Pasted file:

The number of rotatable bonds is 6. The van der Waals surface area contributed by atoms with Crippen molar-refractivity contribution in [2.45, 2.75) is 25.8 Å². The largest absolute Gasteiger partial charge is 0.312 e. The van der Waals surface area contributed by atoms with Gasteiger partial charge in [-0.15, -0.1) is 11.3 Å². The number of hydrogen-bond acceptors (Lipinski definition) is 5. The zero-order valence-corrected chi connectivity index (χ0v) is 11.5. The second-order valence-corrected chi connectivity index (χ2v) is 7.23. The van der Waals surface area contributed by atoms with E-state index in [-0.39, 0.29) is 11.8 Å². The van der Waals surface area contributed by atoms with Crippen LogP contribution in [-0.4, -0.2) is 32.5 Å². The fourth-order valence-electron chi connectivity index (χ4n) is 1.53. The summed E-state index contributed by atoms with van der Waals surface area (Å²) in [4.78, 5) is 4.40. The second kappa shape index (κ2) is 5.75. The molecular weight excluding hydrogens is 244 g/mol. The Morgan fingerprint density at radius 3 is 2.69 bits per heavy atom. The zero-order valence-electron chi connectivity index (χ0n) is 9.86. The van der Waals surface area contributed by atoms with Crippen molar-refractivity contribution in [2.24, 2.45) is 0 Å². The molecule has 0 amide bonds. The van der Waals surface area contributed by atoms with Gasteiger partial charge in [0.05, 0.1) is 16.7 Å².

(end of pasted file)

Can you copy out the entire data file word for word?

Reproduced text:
The number of rotatable bonds is 6. The van der Waals surface area contributed by atoms with Crippen molar-refractivity contribution in [2.45, 2.75) is 25.8 Å². The largest absolute Gasteiger partial charge is 0.312 e. The van der Waals surface area contributed by atoms with Gasteiger partial charge in [-0.15, -0.1) is 11.3 Å². The number of hydrogen-bond acceptors (Lipinski definition) is 5. The zero-order valence-corrected chi connectivity index (χ0v) is 11.5. The second-order valence-corrected chi connectivity index (χ2v) is 7.23. The van der Waals surface area contributed by atoms with E-state index in [-0.39, 0.29) is 11.8 Å². The van der Waals surface area contributed by atoms with Crippen LogP contribution in [-0.4, -0.2) is 32.5 Å². The fourth-order valence-electron chi connectivity index (χ4n) is 1.53. The summed E-state index contributed by atoms with van der Waals surface area (Å²) in [4.78, 5) is 4.40. The second kappa shape index (κ2) is 5.75. The molecular weight excluding hydrogens is 244 g/mol. The Morgan fingerprint density at radius 3 is 2.69 bits per heavy atom. The zero-order valence-electron chi connectivity index (χ0n) is 9.86. The van der Waals surface area contributed by atoms with Crippen molar-refractivity contribution in [2.24, 2.45) is 0 Å². The molecule has 0 amide bonds. The van der Waals surface area contributed by atoms with Gasteiger partial charge in [0.05, 0.1) is 16.7 Å².